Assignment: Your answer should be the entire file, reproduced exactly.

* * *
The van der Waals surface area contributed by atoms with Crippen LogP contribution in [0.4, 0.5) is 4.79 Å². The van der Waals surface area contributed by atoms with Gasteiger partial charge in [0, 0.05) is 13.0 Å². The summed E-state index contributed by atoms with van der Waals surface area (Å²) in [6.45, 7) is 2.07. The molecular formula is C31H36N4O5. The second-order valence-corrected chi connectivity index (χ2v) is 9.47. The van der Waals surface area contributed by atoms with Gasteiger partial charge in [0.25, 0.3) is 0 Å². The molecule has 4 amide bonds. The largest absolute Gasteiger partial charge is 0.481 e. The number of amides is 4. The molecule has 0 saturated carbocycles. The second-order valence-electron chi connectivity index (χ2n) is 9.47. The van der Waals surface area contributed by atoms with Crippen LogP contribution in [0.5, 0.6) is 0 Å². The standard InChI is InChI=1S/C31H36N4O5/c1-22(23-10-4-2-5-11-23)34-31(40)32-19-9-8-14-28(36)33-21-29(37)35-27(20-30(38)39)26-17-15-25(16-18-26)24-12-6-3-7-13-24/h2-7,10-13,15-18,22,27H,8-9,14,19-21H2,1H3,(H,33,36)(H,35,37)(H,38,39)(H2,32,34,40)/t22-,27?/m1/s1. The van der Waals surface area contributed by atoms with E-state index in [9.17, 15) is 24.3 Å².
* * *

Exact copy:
The van der Waals surface area contributed by atoms with Crippen LogP contribution in [0.4, 0.5) is 4.79 Å². The van der Waals surface area contributed by atoms with Gasteiger partial charge in [0, 0.05) is 13.0 Å². The summed E-state index contributed by atoms with van der Waals surface area (Å²) in [6.45, 7) is 2.07. The molecular formula is C31H36N4O5. The second-order valence-corrected chi connectivity index (χ2v) is 9.47. The van der Waals surface area contributed by atoms with Gasteiger partial charge in [0.25, 0.3) is 0 Å². The molecule has 4 amide bonds. The largest absolute Gasteiger partial charge is 0.481 e. The number of amides is 4. The molecule has 0 saturated carbocycles. The second-order valence-electron chi connectivity index (χ2n) is 9.47. The van der Waals surface area contributed by atoms with Crippen LogP contribution in [0.5, 0.6) is 0 Å². The standard InChI is InChI=1S/C31H36N4O5/c1-22(23-10-4-2-5-11-23)34-31(40)32-19-9-8-14-28(36)33-21-29(37)35-27(20-30(38)39)26-17-15-25(16-18-26)24-12-6-3-7-13-24/h2-7,10-13,15-18,22,27H,8-9,14,19-21H2,1H3,(H,33,36)(H,35,37)(H,38,39)(H2,32,34,40)/t22-,27?/m1/s1. The van der Waals surface area contributed by atoms with E-state index in [9.17, 15) is 24.3 Å².